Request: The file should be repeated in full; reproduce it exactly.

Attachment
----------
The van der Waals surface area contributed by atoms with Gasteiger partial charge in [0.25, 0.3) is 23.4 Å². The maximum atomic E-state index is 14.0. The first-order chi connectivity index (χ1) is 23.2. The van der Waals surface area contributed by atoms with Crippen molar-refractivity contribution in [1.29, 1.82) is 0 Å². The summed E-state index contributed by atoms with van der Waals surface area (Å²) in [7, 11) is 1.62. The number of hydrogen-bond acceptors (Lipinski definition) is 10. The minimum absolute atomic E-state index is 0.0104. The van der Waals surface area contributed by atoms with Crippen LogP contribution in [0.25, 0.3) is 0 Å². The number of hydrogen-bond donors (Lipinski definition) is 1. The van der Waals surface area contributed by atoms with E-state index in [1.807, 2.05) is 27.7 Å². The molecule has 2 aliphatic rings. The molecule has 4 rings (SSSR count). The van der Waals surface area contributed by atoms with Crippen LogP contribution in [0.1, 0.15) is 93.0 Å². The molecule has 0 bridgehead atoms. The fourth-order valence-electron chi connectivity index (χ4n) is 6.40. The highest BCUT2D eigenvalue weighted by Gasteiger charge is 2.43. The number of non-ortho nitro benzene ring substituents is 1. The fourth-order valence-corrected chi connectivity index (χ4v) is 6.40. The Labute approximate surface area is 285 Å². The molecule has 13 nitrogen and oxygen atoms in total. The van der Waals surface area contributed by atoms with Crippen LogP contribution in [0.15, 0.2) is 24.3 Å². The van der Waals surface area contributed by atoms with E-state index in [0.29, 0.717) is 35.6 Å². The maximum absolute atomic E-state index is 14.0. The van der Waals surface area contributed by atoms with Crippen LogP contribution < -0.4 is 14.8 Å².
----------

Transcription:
The van der Waals surface area contributed by atoms with Gasteiger partial charge in [0.25, 0.3) is 23.4 Å². The maximum atomic E-state index is 14.0. The first-order chi connectivity index (χ1) is 23.2. The van der Waals surface area contributed by atoms with Crippen molar-refractivity contribution in [1.29, 1.82) is 0 Å². The summed E-state index contributed by atoms with van der Waals surface area (Å²) in [7, 11) is 1.62. The number of hydrogen-bond acceptors (Lipinski definition) is 10. The minimum absolute atomic E-state index is 0.0104. The van der Waals surface area contributed by atoms with Crippen LogP contribution in [0.25, 0.3) is 0 Å². The number of hydrogen-bond donors (Lipinski definition) is 1. The van der Waals surface area contributed by atoms with E-state index in [1.807, 2.05) is 27.7 Å². The molecule has 2 aliphatic rings. The molecule has 4 rings (SSSR count). The van der Waals surface area contributed by atoms with Crippen LogP contribution in [0.1, 0.15) is 93.0 Å². The molecule has 0 bridgehead atoms. The fourth-order valence-electron chi connectivity index (χ4n) is 6.40. The highest BCUT2D eigenvalue weighted by Gasteiger charge is 2.43. The number of non-ortho nitro benzene ring substituents is 1. The fourth-order valence-corrected chi connectivity index (χ4v) is 6.40. The Labute approximate surface area is 285 Å². The molecule has 13 nitrogen and oxygen atoms in total. The van der Waals surface area contributed by atoms with Crippen LogP contribution in [0.15, 0.2) is 24.3 Å². The van der Waals surface area contributed by atoms with E-state index in [0.29, 0.717) is 35.6 Å². The maximum absolute atomic E-state index is 14.0. The van der Waals surface area contributed by atoms with Crippen LogP contribution < -0.4 is 14.8 Å².